Blogging as a powerful tool for building a lawyer´s reputation

Blogging is a powerful tool for building a lawyer´s reputation. You need to have a foundation to build on. Blogging won’t make you a great lawyer or even let you pretend to be one. But if you are a thoughtful lawyer with knowledge and insight to share, blogging lets you do that on a level far beyond that of any other publishing platform.

Here is the question the ABA survey asked: “If you needed a lawyer for a personal legal matter, how likely would you be to use the following resources to find one?” Among the resources listed were webistes, directories, social networking sites and blogs.

 

According to the survey, Forty-nine percent of respondents were very likely or somewhat likely to turn to websites where viewers can ask lawyers for legal information if they needed a lawyer for a personal legal matter. Sometimes sites offer answers exclusively on legal matters, while other sites include legal matters among a variety of topics such as accounting, plumbing and health issues. The interest people have in using Q & A sites to help find a lawyer for a personal legal matter seems consistent with the notions that people want fast and free information on the Internet, be it legal information or otherwise. It is unclear from this research whether people anticipate using Q & A sites to simply solve their legal matters or whether they think about using it to identify a lawyer who is knowledgeable about their particular issues, who they then anticipate subsequently hiring.

Forty-seven percent of respondents were very likely or somewhat likely to turn towebsites where lawyers are rated. This type of third-party credentialing is not unlike the verification a person gets when they turn to a trusted source such as a friend or family member. Obviously, the distinction is that the viewer is unfamiliar with those who provide the ratings. Nevertheless, customer rating sites have becoming popular in a variety of matters, including hotel and travel resources, doctors and teachers.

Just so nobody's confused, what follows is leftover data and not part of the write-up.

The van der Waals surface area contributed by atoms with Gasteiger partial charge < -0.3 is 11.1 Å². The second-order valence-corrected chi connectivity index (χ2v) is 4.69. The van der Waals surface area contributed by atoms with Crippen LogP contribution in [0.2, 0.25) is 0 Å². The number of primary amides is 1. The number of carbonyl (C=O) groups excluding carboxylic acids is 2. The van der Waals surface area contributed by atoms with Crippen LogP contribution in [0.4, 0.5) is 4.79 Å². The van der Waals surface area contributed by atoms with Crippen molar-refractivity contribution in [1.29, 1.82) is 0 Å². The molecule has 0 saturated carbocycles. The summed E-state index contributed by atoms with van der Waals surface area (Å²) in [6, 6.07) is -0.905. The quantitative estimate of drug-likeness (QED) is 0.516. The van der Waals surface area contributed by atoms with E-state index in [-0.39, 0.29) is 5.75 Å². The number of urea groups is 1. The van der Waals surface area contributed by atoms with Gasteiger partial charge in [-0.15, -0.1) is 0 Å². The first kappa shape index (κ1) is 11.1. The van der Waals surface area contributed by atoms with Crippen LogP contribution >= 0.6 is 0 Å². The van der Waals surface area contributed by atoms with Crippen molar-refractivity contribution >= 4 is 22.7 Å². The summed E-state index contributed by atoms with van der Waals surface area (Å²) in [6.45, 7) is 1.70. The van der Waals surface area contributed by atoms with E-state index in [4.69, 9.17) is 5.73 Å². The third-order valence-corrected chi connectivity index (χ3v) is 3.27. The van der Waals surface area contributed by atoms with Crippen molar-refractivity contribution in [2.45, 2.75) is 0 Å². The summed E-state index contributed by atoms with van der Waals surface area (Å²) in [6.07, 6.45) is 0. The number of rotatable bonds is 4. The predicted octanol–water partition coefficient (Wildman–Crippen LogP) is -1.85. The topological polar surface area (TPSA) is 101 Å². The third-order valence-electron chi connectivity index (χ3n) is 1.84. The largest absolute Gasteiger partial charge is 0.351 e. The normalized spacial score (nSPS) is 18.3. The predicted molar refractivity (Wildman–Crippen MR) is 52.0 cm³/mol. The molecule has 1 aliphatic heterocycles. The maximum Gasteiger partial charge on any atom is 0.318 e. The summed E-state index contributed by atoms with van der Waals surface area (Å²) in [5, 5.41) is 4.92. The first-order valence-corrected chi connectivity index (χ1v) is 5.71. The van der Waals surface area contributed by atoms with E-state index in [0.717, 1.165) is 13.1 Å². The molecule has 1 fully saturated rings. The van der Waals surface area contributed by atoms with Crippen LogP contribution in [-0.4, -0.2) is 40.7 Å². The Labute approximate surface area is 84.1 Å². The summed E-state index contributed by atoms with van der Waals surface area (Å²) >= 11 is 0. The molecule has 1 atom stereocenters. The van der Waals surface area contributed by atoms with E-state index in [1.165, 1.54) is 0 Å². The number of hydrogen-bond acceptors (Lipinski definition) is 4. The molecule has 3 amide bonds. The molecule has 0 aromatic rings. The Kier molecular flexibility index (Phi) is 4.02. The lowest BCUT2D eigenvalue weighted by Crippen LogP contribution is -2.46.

The second tier includes directories and online matching services. Thirty-nine percent of respondents reported they were very or somewhat likely to turn to online directories as a source to find a lawyer for a personal legal matter. Online directories were an early resource for legal services when the Internet emerged as a commercial vehicle.

Directories typically enabled viewers to identify an area of practice, such as domestic relations or bankruptcy and cross tab that with a geographic location, often a state or major city. The refinement of a few dominant search engines may have disintermediated and reduced the value of online directories. Now a viewer can now merely search for a divorce lawyer in Peoria through a search engine rather than first finding a directory and then using that to ultimately find the lawyer. Search engines are facilitating local searches for lawyers in a field of practice in a particular location and enhancing the search through mapping features that help viewers find the lawyer’s office. Nevertheless, the likelihood of using online directories was in the middle of the pack in this poll.

Twenty-seven percent of respondents reported that they were very or somewhat likely to use a website where people posted their problems and lawyers interested in representing them would then follow up and contact the potential client. This question was intended to ask about matching services. However, it may have been awkwardly presented in a way that led respondents to the belief that their personal information was posted online for all to see. This possibility is supported by the fact that 50% of respondents reported they were very unlikely to use such a model, a percentage substantially higher than the other first and second tier models.